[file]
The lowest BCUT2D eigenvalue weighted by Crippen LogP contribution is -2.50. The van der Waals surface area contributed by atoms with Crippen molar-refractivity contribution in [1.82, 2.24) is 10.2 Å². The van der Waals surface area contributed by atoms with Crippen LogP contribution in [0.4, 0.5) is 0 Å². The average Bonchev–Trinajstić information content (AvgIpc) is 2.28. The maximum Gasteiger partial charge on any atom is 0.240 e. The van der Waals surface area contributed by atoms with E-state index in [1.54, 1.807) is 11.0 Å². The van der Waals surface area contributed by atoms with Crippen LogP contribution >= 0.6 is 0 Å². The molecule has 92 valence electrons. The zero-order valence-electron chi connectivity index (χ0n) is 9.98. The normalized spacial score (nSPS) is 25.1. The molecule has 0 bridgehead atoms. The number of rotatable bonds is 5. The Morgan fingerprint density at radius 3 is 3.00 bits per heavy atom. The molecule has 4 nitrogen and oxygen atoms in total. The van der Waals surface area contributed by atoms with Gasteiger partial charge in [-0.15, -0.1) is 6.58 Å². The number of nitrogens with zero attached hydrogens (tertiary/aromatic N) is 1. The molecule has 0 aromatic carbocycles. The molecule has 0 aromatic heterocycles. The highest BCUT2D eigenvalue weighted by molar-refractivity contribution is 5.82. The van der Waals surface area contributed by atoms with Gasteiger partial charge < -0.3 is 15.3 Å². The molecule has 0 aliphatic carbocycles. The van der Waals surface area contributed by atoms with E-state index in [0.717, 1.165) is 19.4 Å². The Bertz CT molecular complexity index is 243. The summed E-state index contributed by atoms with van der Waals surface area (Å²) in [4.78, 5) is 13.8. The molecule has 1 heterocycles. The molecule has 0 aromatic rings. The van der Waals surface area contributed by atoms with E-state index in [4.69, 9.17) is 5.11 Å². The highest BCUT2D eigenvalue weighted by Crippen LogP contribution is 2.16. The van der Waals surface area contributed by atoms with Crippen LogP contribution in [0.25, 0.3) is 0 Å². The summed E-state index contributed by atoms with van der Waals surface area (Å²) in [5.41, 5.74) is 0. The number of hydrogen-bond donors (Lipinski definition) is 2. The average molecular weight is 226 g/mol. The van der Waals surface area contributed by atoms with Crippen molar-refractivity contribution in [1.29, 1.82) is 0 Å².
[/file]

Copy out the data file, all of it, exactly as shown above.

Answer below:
The lowest BCUT2D eigenvalue weighted by Crippen LogP contribution is -2.50. The van der Waals surface area contributed by atoms with Crippen molar-refractivity contribution in [1.82, 2.24) is 10.2 Å². The van der Waals surface area contributed by atoms with Crippen LogP contribution in [0.4, 0.5) is 0 Å². The average Bonchev–Trinajstić information content (AvgIpc) is 2.28. The maximum Gasteiger partial charge on any atom is 0.240 e. The van der Waals surface area contributed by atoms with E-state index in [1.54, 1.807) is 11.0 Å². The van der Waals surface area contributed by atoms with Crippen LogP contribution >= 0.6 is 0 Å². The molecule has 92 valence electrons. The zero-order valence-electron chi connectivity index (χ0n) is 9.98. The normalized spacial score (nSPS) is 25.1. The molecule has 0 bridgehead atoms. The number of rotatable bonds is 5. The Morgan fingerprint density at radius 3 is 3.00 bits per heavy atom. The molecule has 4 nitrogen and oxygen atoms in total. The van der Waals surface area contributed by atoms with Gasteiger partial charge in [-0.15, -0.1) is 6.58 Å². The number of nitrogens with zero attached hydrogens (tertiary/aromatic N) is 1. The molecule has 0 aromatic carbocycles. The molecule has 0 aromatic heterocycles. The highest BCUT2D eigenvalue weighted by molar-refractivity contribution is 5.82. The van der Waals surface area contributed by atoms with Gasteiger partial charge < -0.3 is 15.3 Å². The molecule has 0 aliphatic carbocycles. The van der Waals surface area contributed by atoms with E-state index in [0.717, 1.165) is 19.4 Å². The Bertz CT molecular complexity index is 243. The summed E-state index contributed by atoms with van der Waals surface area (Å²) in [4.78, 5) is 13.8. The molecule has 1 heterocycles. The molecule has 0 aromatic rings. The van der Waals surface area contributed by atoms with E-state index in [4.69, 9.17) is 5.11 Å². The highest BCUT2D eigenvalue weighted by Crippen LogP contribution is 2.16. The van der Waals surface area contributed by atoms with Crippen LogP contribution in [0.25, 0.3) is 0 Å². The summed E-state index contributed by atoms with van der Waals surface area (Å²) in [5.41, 5.74) is 0. The number of hydrogen-bond donors (Lipinski definition) is 2. The average molecular weight is 226 g/mol. The van der Waals surface area contributed by atoms with Crippen molar-refractivity contribution in [1.29, 1.82) is 0 Å².